I'm not saying that these are the best books of 2019, nor that they're my favorites published in 2019, but that they're my top five of books I've read this year. That's only about seventy books, so it's not a huge pool. Five is an arbitrary number - I read a lot of good stuff this year. This list is alphabetical. Four of these titles I first learned of the author through Twitter.
The Calculating Stars, Mary Robinette Kowal. This was on my list for about a year before I finally got around to it, and the only upside of waiting so long was I was able to read the second one shortly thereafter. I really appreciate how Kowal depicts anxiety/mental health issues, besides all the "breaking-into-a-man's-world" bits.
City of Brass, S.A. Chakraborty. I picked this one up kind of blindly based on a Twitter recommendation, was expecting a historical fiction book based on the first chapter, and then it spins full-on into historical fantasy, which is totally a good thing. This book made me rediscover my love of hibiscus tea. This was the second audiobook I listened to, and the narrator (Soneela Nankani) is wonderful - enough so that, despite the frustration of not being able to easily binge the end of the book and needing to Google the map to figure out some of the locations, I read the second one via audio as well. The third doesn't come out for another several months, and I have been super impatiently awaiting it. The first one stuck in my head for weeks.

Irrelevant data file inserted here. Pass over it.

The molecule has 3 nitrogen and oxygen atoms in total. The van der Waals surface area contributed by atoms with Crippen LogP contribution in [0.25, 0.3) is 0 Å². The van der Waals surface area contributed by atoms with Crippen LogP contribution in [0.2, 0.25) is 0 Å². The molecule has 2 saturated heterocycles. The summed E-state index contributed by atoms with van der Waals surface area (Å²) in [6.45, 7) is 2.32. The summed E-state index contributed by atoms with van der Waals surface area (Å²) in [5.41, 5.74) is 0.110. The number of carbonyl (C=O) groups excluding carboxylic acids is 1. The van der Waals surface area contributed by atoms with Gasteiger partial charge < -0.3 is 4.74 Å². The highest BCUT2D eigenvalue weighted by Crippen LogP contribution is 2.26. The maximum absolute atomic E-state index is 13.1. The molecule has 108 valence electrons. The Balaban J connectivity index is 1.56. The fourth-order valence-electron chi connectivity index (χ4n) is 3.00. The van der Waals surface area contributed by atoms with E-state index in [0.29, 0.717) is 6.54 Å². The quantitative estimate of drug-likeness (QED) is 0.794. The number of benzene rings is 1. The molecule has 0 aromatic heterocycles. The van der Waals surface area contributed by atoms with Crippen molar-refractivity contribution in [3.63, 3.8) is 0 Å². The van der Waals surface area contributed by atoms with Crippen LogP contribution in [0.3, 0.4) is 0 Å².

Hidden Figures, Margot Lee Shetterly. This is the non-Twitter title; I (like many others, I'm sure) heard about this book because of the movie. I was curious about the book partly because I wondered which pieces were changed for the film, and the book was amazing. This book made me wonder where I'd be if I'd taken the math scholarship I was offered, and whether, if I'd been born a hundred years earlier, if I would have ended up doing math for astronomers. It also has led to me added a bunch of Black-history-related titles to my to-read list, since I (like many white people) am rather ignorant of large parts of what this country has done to its non-white residents and citizens.
Seven Blades in Black, Sam Sykes. This was the last book I read in 2019, despite it being the first book I've ever pre-ordered. And then Google emailed me when it was available, at midnight of its release day, and it was a work night, and I was good and didn't start it. This was probably a good move, since when I did sit down to finish it after our Christmas trip, I stayed up till 3 a.m. I will probably pre-order the sequel at some point. I really appreciated the way Sykes trickled out the pieces of backstory to build up the reason behind the revenge plot. Edit, 9/27/20: If you want a book in a similar vein whose author hasn't been accused of abuse, try Gideon the Ninth by Tamsyn Muir or any of the Murderbot books by Martha Wells.
The Tiger's Daughter, K. Arsenault Rivera. The narrative structure of this book switches back and forth between a first-person backstory narrative and a third-person present-time perspective, which I found effective similarly to how Sykes used the same kind of structure in Seven Blades in Black, but I'm now really curious how the next two books are structured, based on where the two main characters end up at the end of the first one. I also want to know so much more about the world Rivera is building in it.